Catholic homily for the 7th Sunday of Easter Year B (World Communication Day)
Theme: That they may be one
By: Rev Fr Stephen ‘Dayo Osinkoya
Homily for Sunday May 16 2021
Acts 1:15-17, 20-26
1 John 4:11-16
Today we celebrate 54th World Communication Day and it is very fitting that our Gospel reading today equally brings to fore Jesus’ communication with the Father. The content of Jesus’ communication with his Father was a prayer of unity for his disciples – “That they may be one” (Jn. 17:21).
In this prayer to the Father the night before his death, aware of his imminent suffering and death, Jesus was even more worried about the suffering his disciples would endure; because the world would not accept them. To keep his disciples on the safer side, he prayed for them. It is clear that Jesus has in mind the intention that his disciples are to remain together. Further still, they are to be so closely united as to be one, “as I and the Father are one” (Jn. 17:21). And it appears the apostles understood this, such that after the Ascension they all gathered together in the Upper Room awaiting the coming of the Holy Spirit, as he had commanded them, and to complete their number after the suicide of Judas Iscariot they immediately set about choosing a successor for him (First Reading). Jesus, in fact, chose twelve, and they were known as “the Twelve” in early Christian tradition. The number is specifically related to the twelve tribes of Israel, signifying completeness and unity of the Church, the fullness of God´s people (see Luke 22:29-30; Matthew 19:28). Becoming one, they are to call together all his people in one “gathering” (qahal, Hebrew, or ekklesia, Greek), which in English we call the Church.
As Jesus´ disciples, members of his Church, we are not to hide ourselves away from the world. If the Holy Spirit comes into the Church, it is to transform the world through the Church. It is to make men and women living in the world spiritual. Yes, we live in a world where man is wolf to man but instead of running away like cowards; we are to stay to make the world a better place by our way of life. We can only make the world a better place by conquering the evil in the world with love.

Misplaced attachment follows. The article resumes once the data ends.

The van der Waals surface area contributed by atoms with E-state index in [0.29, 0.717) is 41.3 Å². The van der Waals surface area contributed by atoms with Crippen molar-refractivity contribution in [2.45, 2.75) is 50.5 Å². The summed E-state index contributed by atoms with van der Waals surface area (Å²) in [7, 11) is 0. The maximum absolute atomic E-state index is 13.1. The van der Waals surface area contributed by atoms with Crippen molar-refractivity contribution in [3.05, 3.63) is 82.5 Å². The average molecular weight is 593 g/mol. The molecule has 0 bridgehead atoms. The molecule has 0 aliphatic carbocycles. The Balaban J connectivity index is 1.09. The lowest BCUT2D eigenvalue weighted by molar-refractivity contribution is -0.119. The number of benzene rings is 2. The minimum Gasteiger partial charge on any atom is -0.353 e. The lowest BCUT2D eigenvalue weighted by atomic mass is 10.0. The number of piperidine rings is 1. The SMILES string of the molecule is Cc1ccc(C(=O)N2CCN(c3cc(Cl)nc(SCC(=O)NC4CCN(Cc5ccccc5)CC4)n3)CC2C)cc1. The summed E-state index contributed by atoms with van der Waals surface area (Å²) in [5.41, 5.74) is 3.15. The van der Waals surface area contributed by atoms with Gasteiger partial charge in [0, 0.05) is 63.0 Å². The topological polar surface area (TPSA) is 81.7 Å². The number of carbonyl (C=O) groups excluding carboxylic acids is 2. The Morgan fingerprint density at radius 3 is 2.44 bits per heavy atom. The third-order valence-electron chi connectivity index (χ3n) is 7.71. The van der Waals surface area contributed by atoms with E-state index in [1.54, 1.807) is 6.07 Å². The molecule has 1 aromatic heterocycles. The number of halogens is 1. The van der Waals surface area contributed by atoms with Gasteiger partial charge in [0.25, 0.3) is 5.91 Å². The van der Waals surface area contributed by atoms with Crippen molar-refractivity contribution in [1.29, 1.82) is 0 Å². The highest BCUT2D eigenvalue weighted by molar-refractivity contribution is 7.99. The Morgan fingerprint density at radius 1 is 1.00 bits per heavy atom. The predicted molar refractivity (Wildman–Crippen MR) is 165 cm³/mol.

Hence, we cannot hide ourselves away from the world, hoping to be untouched by the corruption and evil of the world. In fact, Jesus has “sent them (his disciples) into the world”, precisely so that through them others can come to believe (John 17:20). However, they are to be different from the world (because they are “not of the world”), animated by a different spirit: consecrated (i.e., set apart)… by means of the truth. The world – in greater or lesser measure in different generations – will value expediency, or fame, or pleasure, or popularity, or power, or wealth; but what sets Christ’s followers apart is their dedication (consecration) to teaching the world the truth about God, about man, about life and death.
But through our ignorance, or passions, or even malice, some of us baptized followers of Christ can also be in union with the world and the devil. Therefore, we need protection from the harm the world wants to do to us. We need protection from our own self-destructive desire to join the world that is under the dominion of the evil one. Our Lord says the remedy for this is to be “consecrated in truth.” Our Lord not only teaches us the truth about reality but he himself is the Truth. So we have a choice. We can unite with him. If we do, we will face the wrath of the world. But Our Lord promises to protect us ultimately. Or we can give ourselves over to the world, and whether or not we realize it, to the evil one. If we do, we may receive the short-term “benefits” which the world promises. But then we will experience the destruction that the evil one really has in mind.
Beloved, we, too, can be brave and bold and faith-filled. That’s what Jesus prayed to his Father for. “I do not ask that you take them out of the world but that you keep them from the evil one.” (That is what we pray in the Lord’s Prayer) “They do not belong to the world any more than I belong to the world… I consecrate myself for them, so that they also may be consecrated in truth.” (John 17: 16-17) What matters is that Christians witness to Christ.
As Matthias was chosen to “become a witness” to the resurrection of Jesus, so too, we are called to be witnesses. It has never been and never will be easy, but Jesus promised us his help and protection. Jesus prayed also, “Holy Father, keep them in your name that you have given me, so that they may be one just as we are one.” (John 17:11) If only we Christians could truly be one, and could truly love one another, always and everywhere; if only we could truly all “remain in love” (1 John 4:16), our witness to the Lord could be even more convincing.
“Whoever acknowledges that Jesus is the Son of God, God remains in him and he in God. We have come to know and to believe in the love God has for us. God is love, and whoever remains in love remains in God and God in him” (1st John 4: 15-16).
We call the sacrament we are about to receive “Holy Communion” because it unites us not only to God but to one another. Like all sacraments, it actually achieves what it signifies. It creates unity among us. As we receive, let us ask God to open our hearts to the action of His Spirit so that we can become instruments of His peace in this world until we reach the fullness of union with Him and one another in the Kingdom of Heaven.
*Rev Fr Stephen ‘Dayo Osinkoya*